Does income distribution matter for effective demand? Evidence from the United States
This article examines the influence of income distribution in the determination of effective demand in the US. A simple model is developed to simulate the effects of changing income inequality on the aggregate propensity to consume. The simulation results illustrate that income inequality has a substantial negative impact on consumption when household spending is assumed to be income-constrained. Econometric evidence is presented that rising private sector wage inequality had a dampening effect on the time path of consumption in the United States between 1978 and 2000. The methodology entails time series estimation of consumption specifications with a measure of income inequality (the Theil index) included among the explanatory variables. The argument is made that, ceteris paribus, rising income inequality creates a need for greater reliance on debt to sustain a given level of household spending.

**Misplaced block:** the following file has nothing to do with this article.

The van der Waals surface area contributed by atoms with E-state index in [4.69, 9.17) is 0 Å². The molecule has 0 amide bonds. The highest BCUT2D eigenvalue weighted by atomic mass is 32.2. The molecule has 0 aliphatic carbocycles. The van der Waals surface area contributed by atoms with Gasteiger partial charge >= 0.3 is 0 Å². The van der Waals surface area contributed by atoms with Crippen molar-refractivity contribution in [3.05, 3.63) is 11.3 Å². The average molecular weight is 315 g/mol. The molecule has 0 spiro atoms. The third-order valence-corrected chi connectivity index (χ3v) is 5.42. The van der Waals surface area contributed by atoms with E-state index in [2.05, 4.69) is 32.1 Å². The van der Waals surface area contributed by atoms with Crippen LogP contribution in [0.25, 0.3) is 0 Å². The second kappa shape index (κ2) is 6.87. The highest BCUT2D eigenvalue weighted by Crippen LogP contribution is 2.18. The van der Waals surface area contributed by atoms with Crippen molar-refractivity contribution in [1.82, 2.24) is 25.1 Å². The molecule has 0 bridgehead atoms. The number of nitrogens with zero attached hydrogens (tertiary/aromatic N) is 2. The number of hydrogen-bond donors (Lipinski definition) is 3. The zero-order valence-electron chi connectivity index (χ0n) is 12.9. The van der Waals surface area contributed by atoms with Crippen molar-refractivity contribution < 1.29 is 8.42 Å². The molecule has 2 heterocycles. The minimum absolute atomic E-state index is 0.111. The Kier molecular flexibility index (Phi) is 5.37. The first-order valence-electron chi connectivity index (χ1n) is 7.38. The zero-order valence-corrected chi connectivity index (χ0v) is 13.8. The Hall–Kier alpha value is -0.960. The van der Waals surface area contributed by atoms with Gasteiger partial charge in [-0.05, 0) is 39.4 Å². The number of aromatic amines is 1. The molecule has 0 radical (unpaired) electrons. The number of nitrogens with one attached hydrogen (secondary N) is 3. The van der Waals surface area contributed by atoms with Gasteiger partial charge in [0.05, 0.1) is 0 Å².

Volume (Year): 16 (2004)
Issue (Month): 3 ()
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- Peter Gottschalk & Timothy M. Smeeding, 1997. "Cross-National Comparisons of Earnings and Income Inequality," Journal of Economic Literature, American Economic Association, vol. 35(2), pages 633-687, June.
- Davidson, Paul, 1972. "Money and the Real World," Economic Journal, Royal Economic Society, vol. 82(325), pages 101-15, March.
- Jean-Marc Burniaux & Thai-Thanh Dang & Douglas Fore & Michael F. Förster & Marco Mira d'Ercole & Howard Oxley, 1998. "Income Distribution and Poverty in Selected OECD Countries," OECD Economics Department Working Papers 189, OECD Publishing.
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